I’m going to fight like hell to stop my neighbourhood from going to Shell
Special to The Province
I’m worried about my neighbourhood . . . and well I should be.
One of the world’s largest petroleum companies wants to move next door and pump dry the entire aquifer for an area of 410,000 hectares.
Mind you, the “hood” is huge, roughly the northwest quadrant of British Columbia. But what’s at stake is equally significant.
Ground zero of the proposed project is the famed Spatsizi Wilderness Park, North America’s Serengeti, rich with wildlife from mountain caribou to Stone sheep and grizzly bear.
“My” neighborhood is an exaggeration. But after three decades in the hood, first at the helm of a research foundation radio-collaring caribou and later as a wildlife documentary filmmaker, I feel have a stake in the area’s future. Particularly when the new guy on the block is Royal Dutch Shell.
Last month, the oil giant took full control of Shell Canada, including its exploration rights for coalbed methane in northwest B.C.
Shell calls it the “Mt. Klappan Project.” For everyone else, it’s the “Sacred Headwaters.”
Now, I am not a naive protectionist. Each morning, I cook my eggs with natural gas. It isn’t the product that concerns me, it’s the place and the way coalbed methane is recovered.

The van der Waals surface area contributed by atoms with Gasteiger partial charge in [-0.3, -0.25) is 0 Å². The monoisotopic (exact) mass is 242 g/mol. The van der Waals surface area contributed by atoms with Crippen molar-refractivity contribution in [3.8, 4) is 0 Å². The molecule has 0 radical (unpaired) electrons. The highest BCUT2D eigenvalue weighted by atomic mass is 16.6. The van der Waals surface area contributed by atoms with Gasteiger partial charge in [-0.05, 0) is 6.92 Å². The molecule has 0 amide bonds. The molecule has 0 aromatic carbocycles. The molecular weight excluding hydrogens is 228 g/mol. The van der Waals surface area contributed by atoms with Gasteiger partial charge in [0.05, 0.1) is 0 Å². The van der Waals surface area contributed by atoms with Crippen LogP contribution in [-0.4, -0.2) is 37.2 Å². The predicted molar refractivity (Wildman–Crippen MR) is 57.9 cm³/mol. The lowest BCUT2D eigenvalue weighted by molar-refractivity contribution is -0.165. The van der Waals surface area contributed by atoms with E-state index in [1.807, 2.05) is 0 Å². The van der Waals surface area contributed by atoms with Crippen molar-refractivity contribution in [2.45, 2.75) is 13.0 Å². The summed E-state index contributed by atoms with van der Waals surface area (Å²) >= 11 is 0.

You see, the Sacred Headwaters basin is not only the heart of Canada’s richest wildlife region, it’s the birthplace of the Skeena, Stikine and Nass rivers — source of the salmon ecology for the whole northwest coast.
Shell argues that “methane is the cleanest of all hydrocarbon fuels.” But the problem is the water that comes with it.
To get the methane gas that’s trapped as microscopic bubbles in subterranean coal seams, all of the aquifer must be pumped dry, allowing the gas to rise.
This also brings daily to the surface thousands of gallons of water from hundreds of wellheads — water designated by the U.S. Environmental Protection Agency as a toxic substance, because it is often so contaminated by caustic salt concentrations and heavy metals that it has to be contained forever.
The second problem is that once the gas is liberated, only half of it is captured. The rest is free to come to the surface wherever it can. And pictures of Alberta and Wyoming ranchers lighting their tap water on fire now are common in the news media.
I’m not alone in my concerns, and the battle lines are quickly forming.
On one side are the provincial government, determined to expedite this project at all cost, and a multi-national corporation that’s eager to proceed with it, but not so keen to be seen as “ungreen.” Then there’s everyone else, from native nations to guide-outfitter associations, the B.C. Wildlife Federation and the David Suzuki Foundation, all saying no with equal resolve.
Would you allow one of the world’s largest oil firms to use one of the worst methods of resource extraction at your neighbourhood’s expense?
Neither will I.
Smithers-based filmmaker Monty Bassett can be reached at
© The Vancouver Province 2007